Love how the concept of personalization is helping the retail experience. Yes, there are those concerned about privacy, and the way around it is to make it an option when the customer enters into the site. Along with the option is a simple disclaimer – VERY SIMPLE – that explains in just a sentence or two how the information will be used. It may take a while for people to feel comfortable and for this to be mainstream, which I believe will happen in the near future.

  4. Razoyo.com January 28, 2013 Reply

    Good read, Dale! Adding a "Wish List" is key. Razoyo.com

  5. Drew Coffin January 28, 2013 Reply

    One of my friends recently purchased a college textbook online and the seller included a Red Bull and a note that said something like "college is too short to spend all your time studying," or something along those lines. I thought it was a great bit of personalization.

  6. Marv Conn January 29, 2013 Reply

    I’m not sure that seeing an ad on a third party site for something I was looking for at a different 3rd party site isn’t a violation of my privacy. I prefer one site not know what I’m doing on a different site!

    I do like personalization, such as Amazon.com setting items on my home page that are like what I’ve shopped for and Netflix on Roku showing me movies like movies I’ve watched in the past.

    However, often Amazon shows me things that are like my past purchases. I purchased a fancy $300 saw and then spent weeks seeing fancy saws on my home page at Amazon. Seems unlikely that I have a fancy saw fetish, so why show me something that was clearly a once in a lifetime purchase? They should be a little smarter than that.

  7. georgia January 29, 2013 Reply

    Great article, Dale. I like the bullet points, they give good direction on what we can do. Very helpful.

  8. Shiran January 31, 2013 Reply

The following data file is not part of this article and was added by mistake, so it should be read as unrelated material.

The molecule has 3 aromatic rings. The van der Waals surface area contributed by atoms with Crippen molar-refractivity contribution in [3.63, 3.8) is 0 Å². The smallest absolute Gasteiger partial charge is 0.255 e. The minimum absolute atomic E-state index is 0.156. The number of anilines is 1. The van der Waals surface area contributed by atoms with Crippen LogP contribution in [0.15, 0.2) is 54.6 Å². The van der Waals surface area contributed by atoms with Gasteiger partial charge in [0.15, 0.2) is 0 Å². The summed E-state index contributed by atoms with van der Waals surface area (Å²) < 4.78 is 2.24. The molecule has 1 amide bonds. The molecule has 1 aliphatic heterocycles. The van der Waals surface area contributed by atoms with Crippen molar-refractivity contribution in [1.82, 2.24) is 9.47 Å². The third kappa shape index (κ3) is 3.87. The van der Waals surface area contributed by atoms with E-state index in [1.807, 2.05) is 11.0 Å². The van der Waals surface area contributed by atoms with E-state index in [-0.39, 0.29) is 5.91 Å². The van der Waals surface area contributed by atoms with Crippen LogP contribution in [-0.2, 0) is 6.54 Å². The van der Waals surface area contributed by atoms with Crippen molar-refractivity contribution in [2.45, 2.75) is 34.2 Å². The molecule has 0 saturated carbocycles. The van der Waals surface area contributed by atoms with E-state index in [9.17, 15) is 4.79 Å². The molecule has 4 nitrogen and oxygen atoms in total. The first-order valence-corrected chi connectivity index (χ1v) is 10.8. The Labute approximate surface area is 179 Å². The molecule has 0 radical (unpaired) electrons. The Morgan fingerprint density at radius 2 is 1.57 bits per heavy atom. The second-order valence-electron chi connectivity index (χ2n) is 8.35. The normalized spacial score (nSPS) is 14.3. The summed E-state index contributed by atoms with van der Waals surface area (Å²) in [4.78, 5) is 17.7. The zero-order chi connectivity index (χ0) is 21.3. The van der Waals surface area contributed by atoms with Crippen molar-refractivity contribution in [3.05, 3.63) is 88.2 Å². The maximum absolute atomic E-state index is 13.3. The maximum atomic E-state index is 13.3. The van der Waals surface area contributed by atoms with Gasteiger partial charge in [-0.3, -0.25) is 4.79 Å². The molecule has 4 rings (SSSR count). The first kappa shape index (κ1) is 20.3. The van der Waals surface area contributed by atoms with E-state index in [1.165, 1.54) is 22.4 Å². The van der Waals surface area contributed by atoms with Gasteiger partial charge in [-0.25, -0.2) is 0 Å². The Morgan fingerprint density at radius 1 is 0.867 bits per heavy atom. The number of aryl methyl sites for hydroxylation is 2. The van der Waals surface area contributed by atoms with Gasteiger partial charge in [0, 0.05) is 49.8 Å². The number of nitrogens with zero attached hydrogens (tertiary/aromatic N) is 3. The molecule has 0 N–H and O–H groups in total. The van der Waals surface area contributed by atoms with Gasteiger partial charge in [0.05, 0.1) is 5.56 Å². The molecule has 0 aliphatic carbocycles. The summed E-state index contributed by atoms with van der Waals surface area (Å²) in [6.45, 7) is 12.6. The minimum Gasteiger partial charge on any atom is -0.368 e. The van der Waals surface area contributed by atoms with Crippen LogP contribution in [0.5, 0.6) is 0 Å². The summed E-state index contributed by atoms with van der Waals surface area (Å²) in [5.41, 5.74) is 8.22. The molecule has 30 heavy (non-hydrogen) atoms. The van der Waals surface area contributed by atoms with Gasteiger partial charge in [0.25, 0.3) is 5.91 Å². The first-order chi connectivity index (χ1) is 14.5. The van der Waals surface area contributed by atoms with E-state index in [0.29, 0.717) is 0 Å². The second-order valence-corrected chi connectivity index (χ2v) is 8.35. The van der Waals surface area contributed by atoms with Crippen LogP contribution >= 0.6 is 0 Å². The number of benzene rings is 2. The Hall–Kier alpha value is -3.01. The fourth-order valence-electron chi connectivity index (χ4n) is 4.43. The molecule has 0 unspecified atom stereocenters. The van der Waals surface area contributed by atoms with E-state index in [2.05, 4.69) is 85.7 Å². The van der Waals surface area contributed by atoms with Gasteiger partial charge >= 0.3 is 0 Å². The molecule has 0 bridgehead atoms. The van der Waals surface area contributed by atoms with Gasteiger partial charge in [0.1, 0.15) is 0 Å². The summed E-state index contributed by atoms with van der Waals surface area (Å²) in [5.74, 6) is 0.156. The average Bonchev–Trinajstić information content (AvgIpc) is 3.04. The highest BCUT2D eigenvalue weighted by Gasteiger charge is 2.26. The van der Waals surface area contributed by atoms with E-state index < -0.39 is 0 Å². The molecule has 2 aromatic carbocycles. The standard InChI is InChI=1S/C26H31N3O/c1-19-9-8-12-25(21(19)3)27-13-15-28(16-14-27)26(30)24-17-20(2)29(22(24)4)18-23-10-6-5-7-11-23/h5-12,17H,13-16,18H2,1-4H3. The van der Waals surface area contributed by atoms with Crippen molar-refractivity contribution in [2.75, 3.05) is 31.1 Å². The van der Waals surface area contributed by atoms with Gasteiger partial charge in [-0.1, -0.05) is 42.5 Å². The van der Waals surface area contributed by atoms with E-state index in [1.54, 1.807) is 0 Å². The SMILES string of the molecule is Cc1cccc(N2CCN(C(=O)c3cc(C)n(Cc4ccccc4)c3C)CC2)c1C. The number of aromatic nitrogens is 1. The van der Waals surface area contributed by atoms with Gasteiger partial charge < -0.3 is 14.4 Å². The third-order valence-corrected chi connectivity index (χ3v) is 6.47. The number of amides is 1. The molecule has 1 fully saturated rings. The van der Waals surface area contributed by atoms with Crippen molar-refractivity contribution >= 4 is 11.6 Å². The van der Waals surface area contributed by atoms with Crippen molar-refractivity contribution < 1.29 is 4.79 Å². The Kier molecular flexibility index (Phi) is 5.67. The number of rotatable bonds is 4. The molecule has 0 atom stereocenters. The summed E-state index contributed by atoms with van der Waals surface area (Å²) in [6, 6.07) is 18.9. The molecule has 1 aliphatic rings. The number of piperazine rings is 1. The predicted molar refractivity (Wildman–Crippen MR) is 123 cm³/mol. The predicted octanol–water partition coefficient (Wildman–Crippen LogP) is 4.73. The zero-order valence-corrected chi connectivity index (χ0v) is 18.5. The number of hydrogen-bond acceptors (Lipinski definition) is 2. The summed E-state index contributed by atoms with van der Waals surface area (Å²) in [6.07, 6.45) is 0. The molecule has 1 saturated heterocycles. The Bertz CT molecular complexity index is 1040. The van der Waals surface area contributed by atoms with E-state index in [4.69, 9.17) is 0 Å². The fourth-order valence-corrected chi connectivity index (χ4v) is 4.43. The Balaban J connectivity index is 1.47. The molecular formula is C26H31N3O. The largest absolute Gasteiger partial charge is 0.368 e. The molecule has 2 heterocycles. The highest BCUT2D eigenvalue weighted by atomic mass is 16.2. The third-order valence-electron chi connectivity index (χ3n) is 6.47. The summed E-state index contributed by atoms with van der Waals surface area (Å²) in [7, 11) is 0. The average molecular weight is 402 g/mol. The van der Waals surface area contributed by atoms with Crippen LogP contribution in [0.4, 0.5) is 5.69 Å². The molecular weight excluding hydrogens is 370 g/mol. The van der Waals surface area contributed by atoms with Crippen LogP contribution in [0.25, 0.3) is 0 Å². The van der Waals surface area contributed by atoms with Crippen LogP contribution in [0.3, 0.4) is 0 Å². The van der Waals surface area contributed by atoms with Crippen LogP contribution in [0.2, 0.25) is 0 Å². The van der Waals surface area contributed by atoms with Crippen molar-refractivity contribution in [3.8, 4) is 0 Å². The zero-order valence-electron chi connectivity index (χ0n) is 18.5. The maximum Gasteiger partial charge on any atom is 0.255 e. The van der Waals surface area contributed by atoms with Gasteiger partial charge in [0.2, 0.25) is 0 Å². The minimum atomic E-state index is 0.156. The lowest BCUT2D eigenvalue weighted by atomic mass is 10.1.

Great info, The traffic and conversions from our email marketing campaign increased substantially since we started personalizing them.
    I love the fact you actually gave other actionable items that almost any e-commerce store can act on.

    Thanks

  9. Dale Traxler February 7, 2013 Reply

    Thanks for all the feedback everyone. I concur that we (as in marketers) need to get better at personalization. In respons to Marv’s comment, I think Amazon can be among the worst offenders when they send stale promos for things I bought months or years ago. Especially when they are the same thing I bought then. We all need to learn best practices to pitch more "related" or complementary items.

  10. Lisa August 16, 2014 Reply

    I couldn’t agree more. These days, customers want attention, they want personalized service: they want to feel like someone cares about their individual experience. Meeting customer concerns with prompt, individualized, and empathetic response is absolutely crucial, both for maintaining a positive online reputation and for building customer loyalty.
    I recently created a post on this topic that looks at two major coffee chains as a case study:
    http://blog.ownerlistens.com/2014/07/customer-service-case-study-personalized-communication-and-the-coffee-wars.html

  11. Ewan August 22, 2014 Reply

    Nice article. And what do you think about A/B testing for e-commerce sites? It’s a lot of hassle, but doesn’t it improve customer experience in the end? Any good software to recommend?